A source for information on flies
Bottle Fly Family
Bottle flies are
common, large flies known for their metallic blue or green color. These flies create a buzzing sound while flying
and are scavengers that feed on decaying meat or organic substances. They are transmitters of diseases and are
considered to be pests.A female bottle fly can lay up to 180 eggs at time, which are pale yellow or gray in color.
Resulting larvae measure between 10 and 14 millimeters in length and hatch within two the three days, depending on
temperature. Within two to 10 days, larvae seek pupation sites, from which they eventually emerge as adult flies.
Bottle flies breed in damp, organic matter such as dead animals.
Bottle flies are also
good pollinators. They often pollinate flowers with strong odors, such as pawpaws and goldenrod. When food sources
are diminished, bottle flies feed upon the nectar of these flowers in order to produce healthy
Bottles flies are typically
found outdoors. If a large number of bottles flies are found inside, an indoor breeding site may have been
established. To eliminate bottle flies, it is important to implement stringent sanitation measures, which include
cleaning garbage containers and making sure that the lids are seated tightly.
Green Bottle flies have striking, metallic, blue-green or golden coloration with
black markings. They also have black bristle-like hairs and three cross-grooves on the thorax. The wings are clear
with light brown veins, and the legs and antennae are black.
Medium-sized flies from 1/4-inch to 3/8-inch in
Shiny, metallic blue, green, or copper, depending
on the species.
Blow flies and bottle flies are important
scavengers in nature as they are one of the first insects to reach a dead animal. These flies are part of the
decomposition process that recycles nutrients back into the soil. The maggots of these flies may be used by
forensic entomologists to place the time of death in murder cases. They also breed in garbage containers,
dumpsters, and decaying vegetative matter (e.g., compost piles).
These flies are extremely common and can be found
one to a few at a time in homes or businesses during the warm summer months. They are attracted to buildings by
food odors and also warm/cool air currents emitting through cracks around doors and windows or through doors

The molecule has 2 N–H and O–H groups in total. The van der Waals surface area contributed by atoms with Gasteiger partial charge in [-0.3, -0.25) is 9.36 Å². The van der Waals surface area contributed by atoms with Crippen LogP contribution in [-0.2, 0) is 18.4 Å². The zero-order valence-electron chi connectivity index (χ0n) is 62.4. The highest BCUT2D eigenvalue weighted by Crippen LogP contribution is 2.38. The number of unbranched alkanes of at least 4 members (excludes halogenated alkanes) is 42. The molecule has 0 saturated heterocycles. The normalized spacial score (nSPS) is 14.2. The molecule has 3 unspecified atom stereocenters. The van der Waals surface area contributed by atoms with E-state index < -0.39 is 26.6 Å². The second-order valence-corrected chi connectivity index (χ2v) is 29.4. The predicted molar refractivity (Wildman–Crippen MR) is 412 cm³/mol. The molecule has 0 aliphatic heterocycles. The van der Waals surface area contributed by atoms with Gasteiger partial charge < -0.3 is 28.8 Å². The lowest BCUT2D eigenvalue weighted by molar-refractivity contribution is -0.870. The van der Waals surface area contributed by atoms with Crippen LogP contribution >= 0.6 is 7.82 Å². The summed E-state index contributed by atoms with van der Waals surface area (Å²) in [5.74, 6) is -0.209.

propped open for ventilation purposes. The sudden appearance of dozens of blow flies or bottle flies within a
building signals a potential dead rodent, bird, or other animal in the wall, ceiling, attic, or crawl
space. They can generally be found anywhere that might contain dead
or rotting flesh: farms, slaughterhouses, fishing docks, dumpsters, rendering plants, dumpsters, etc. They can
also be found inhabiting animal feces and may deposit their eggs in the open wounds of living animals and even
Green bottle flies usually do not occur in large numbers inside buildings. If they do, it means that the
breeding site is probably indoors or in a place near an open vent, window, or doorway. Check chimneys, attics,
crawl spaces, vents, under floorboards, and above ceiling tiles for the source, which is often a dead rodent,
lizard, or other animal that has begun to decompose indoors.
A type of biotherapy exists (and is sometimes used, even today) known as Maggot Debridement Therapy (MDT). This
involves the intentional introduction of specially selected and tested, disinfected fly larvae (maggots) for
cleaning non-healing skin and soft-tissue wounds.
Medicinal maggots have three actions: 1) they debride (clean) wounds by dissolving the dead (necrotic),
infected tissue; 2) they disinfect the wound by killing bacteria; and 3) they stimulate wound
breeding sites of green bottle flies is the best method of non-chemical control. Proper sanitation is required,
and includes cleaning areas where garbage is stored, removal of dead and decomposing animals and fish, and
dispersal of decaying organic material, even compost piles.
Keeping green bottle flies from coming indoors involves properly fitted doors and windows which inhibit the
migration of these flying pests. Check for screens that are loose or torn, and inspect for areas where rodents
or birds may gain access to the building and possibly die while inside.
Be sure to seal all cracks around doors and windows, and install mesh screens behind any vents or other
openings that might allow the passage of flies and other winged insects into the dwelling. In most cases
involving bottle flies around homes, the problem is twofold: (1) flies are being attracted to the building
by trash containers or pet manure and (2) openings (e.g. doors) exist that are permitting flies to enter. To
minimize problems with flies, take the following steps:
- Throw trash away in trash cans in plastic
bags. Bags reduce odors associated with garbage and trash thus attracting fewer flies to the
- Locate trash receptacles as far from the
building as possible. Those flies that are attracted to the area will therefore be away from the back
- Keep doors and windows closed unless they
are equipped with tight-fitting screens.
- Ensure all edges of doors and windows have
tight weather-stripping. Flies can squeeze through amazingly small cracks.
If the presence of these flies is due to a dead
animal within the building, finding the location of the carcass and its removal is necessary, but is not easily